The Devil Queen

How my wife and I sold our souls to the Queen Anne Victorian we tried to save.

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Location: Crow Mountain, Arkansas, United States

Synopsis: This is a cautionary tale. A seriously disturbed couple find the charming, old ruin of a Queen Anne Victorian in Russellville, Arkansas, and buy it for $1.00. They tore the roof off, cut it in half, and had it moved to some land they owned sixteen miles away because they didn't know any better. Since then, they have hired and fired contractors, had all of their tools stolen, re-wired, re-plumbed, insulated, and essentially rebuilt the entire house. Their only problem is that after four years it still isn't finished. Now they are tired, broke, and wonder what in the hell it is they've done to themselves. And, it's haunted.
(Last updated on April 3, 2008)

Press: Russellville Courier Article - December 2003, HGTV website article, AP story - October 2006, and Victorian Homes Magazine - February 2008 (link coming soon).
Art: From time to time, I receive requests for my art. If you would like to look at more of my art, go to The Failed Artist. If you would like to buy my art, email me. I am more than happy to answer any questions you might have. Thanks!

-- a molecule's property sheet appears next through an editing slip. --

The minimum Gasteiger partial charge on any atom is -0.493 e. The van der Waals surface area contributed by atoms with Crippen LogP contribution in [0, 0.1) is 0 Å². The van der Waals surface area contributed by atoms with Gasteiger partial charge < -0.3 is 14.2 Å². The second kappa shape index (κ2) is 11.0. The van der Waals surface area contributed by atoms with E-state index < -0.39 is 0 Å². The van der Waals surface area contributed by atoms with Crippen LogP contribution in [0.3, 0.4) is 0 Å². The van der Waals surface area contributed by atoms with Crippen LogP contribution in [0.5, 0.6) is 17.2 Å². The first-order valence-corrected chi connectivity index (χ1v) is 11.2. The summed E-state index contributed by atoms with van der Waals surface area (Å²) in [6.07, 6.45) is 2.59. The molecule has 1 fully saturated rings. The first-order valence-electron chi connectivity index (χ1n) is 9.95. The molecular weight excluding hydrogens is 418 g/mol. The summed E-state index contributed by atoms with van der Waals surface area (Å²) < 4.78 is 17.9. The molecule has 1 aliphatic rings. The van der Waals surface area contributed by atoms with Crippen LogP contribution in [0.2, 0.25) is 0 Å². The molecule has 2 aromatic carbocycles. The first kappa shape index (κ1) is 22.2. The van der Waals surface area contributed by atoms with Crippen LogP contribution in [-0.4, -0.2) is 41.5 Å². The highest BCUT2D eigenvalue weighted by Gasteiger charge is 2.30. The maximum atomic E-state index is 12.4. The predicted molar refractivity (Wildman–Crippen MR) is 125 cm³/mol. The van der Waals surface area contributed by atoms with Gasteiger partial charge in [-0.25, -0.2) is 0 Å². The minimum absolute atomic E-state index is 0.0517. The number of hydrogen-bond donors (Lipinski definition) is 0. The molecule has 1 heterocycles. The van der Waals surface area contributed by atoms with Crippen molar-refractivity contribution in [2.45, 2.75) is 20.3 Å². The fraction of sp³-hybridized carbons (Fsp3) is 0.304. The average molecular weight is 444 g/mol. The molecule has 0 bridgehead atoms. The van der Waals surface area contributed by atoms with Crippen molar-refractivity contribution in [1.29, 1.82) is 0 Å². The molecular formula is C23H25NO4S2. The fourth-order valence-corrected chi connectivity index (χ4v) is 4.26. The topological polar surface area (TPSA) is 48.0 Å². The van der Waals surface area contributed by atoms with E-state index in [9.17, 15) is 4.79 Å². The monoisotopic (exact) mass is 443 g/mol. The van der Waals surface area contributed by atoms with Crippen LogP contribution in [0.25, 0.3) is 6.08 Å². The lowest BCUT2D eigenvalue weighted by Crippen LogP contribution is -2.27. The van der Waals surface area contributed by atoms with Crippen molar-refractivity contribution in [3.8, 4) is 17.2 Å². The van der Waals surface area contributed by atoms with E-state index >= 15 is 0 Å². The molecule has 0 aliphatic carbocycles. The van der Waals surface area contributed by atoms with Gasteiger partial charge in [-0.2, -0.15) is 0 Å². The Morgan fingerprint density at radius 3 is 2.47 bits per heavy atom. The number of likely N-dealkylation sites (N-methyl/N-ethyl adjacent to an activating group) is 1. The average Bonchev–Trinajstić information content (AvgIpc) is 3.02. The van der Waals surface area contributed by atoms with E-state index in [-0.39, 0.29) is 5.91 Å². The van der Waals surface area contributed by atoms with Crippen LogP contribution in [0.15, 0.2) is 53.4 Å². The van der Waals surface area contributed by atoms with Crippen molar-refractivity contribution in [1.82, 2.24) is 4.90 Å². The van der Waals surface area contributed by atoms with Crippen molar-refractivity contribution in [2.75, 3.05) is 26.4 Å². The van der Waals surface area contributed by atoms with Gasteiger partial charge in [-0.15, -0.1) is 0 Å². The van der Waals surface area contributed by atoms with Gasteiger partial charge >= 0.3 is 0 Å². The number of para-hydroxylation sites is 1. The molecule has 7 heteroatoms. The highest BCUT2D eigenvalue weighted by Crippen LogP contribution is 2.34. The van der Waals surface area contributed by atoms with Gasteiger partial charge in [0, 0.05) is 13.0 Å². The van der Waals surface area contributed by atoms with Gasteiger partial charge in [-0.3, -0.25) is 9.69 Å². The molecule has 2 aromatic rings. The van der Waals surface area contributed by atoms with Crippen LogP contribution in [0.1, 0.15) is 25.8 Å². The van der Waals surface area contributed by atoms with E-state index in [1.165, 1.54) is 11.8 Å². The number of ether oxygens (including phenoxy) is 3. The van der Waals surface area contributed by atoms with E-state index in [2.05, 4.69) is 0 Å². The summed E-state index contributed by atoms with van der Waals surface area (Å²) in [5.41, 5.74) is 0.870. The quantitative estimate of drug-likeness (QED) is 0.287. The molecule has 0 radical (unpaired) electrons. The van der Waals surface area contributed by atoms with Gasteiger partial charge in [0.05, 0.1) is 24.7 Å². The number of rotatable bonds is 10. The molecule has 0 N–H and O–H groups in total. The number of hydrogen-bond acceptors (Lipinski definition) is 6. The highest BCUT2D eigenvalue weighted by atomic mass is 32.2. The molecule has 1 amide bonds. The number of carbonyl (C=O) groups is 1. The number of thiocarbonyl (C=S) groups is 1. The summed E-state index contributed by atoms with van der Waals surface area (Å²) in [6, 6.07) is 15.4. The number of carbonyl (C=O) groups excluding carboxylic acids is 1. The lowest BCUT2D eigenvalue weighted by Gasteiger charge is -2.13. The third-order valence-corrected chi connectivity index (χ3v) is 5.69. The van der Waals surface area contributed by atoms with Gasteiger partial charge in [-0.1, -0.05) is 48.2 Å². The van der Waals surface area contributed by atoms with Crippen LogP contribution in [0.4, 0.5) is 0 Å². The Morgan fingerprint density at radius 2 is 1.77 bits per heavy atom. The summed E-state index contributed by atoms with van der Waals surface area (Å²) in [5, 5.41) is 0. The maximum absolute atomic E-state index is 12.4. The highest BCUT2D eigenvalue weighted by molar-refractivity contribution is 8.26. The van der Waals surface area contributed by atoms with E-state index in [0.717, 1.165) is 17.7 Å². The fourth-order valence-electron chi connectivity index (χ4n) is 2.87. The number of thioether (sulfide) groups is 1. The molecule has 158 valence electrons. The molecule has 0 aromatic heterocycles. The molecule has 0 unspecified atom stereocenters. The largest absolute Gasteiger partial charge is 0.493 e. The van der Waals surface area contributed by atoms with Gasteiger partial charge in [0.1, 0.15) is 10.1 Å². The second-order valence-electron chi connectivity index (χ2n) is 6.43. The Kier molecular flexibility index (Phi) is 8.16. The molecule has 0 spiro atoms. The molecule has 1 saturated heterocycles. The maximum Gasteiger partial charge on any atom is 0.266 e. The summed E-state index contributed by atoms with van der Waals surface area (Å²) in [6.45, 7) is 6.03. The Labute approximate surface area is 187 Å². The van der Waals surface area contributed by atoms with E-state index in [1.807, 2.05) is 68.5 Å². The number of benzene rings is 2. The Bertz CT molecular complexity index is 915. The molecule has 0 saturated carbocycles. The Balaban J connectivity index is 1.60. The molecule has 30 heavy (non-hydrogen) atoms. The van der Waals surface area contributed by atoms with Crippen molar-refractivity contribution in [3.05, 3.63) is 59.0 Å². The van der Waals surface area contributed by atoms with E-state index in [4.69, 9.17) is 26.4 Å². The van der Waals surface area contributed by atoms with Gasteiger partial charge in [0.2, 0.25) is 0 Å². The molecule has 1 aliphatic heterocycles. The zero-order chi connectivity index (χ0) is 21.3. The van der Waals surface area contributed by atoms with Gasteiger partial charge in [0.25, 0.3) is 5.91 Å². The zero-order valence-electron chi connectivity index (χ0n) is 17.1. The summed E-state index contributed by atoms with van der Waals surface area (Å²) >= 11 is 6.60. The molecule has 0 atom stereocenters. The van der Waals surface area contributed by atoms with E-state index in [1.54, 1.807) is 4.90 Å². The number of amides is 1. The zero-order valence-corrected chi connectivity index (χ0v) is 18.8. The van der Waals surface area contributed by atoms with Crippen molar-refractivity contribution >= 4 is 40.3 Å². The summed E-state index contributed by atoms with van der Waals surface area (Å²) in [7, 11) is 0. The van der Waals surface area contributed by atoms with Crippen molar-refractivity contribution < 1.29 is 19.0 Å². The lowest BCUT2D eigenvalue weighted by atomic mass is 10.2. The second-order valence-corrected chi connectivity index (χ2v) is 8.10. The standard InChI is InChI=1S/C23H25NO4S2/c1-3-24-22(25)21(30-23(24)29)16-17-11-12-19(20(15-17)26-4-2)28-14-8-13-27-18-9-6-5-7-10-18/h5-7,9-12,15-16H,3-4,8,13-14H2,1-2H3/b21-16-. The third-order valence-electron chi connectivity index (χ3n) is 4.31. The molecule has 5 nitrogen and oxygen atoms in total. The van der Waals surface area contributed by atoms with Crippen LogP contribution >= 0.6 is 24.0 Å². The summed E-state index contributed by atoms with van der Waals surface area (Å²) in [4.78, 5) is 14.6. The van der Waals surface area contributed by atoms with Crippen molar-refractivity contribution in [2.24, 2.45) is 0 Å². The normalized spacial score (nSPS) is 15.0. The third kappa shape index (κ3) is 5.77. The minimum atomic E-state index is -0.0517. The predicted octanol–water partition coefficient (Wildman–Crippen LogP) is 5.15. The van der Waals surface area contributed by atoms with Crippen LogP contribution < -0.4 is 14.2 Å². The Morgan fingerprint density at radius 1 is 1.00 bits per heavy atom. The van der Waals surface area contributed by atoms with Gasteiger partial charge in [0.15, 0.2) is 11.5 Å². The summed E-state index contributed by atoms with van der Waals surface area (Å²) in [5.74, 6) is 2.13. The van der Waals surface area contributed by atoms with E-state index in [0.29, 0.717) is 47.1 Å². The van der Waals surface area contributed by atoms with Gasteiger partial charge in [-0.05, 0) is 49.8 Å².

Monday, July 18, 2005

High as a Kite

Since it rained on and off for most of the weekend, I spent most of it working on the kitchen with my wife and not painting on the mural. The heat and high humidity augmented by our halogen lamp turned our kitchen into a sweaty, paint-fume filled sauna. It was great! Really, it wasn't too bad. We managed to prime (two coats) three of the four walls and half the ceiling before we ran out of primer and energy. I figured two gallons would prime the whole kitchen. I was wrong. I didn't account for the alcoholic like thirst of 100 year old wood. The first coat went on with a dry rasping sound. It sounded more like fine grade sandpaper than a brush.
I think one (?) more gallon of primer will finish the kitchen off, then we get to the fun stuff - painting with color! As it is, folks seems impressed with how good those old wallboards are looking with fresh coat of paint. Surprised even. It's very gratifying.


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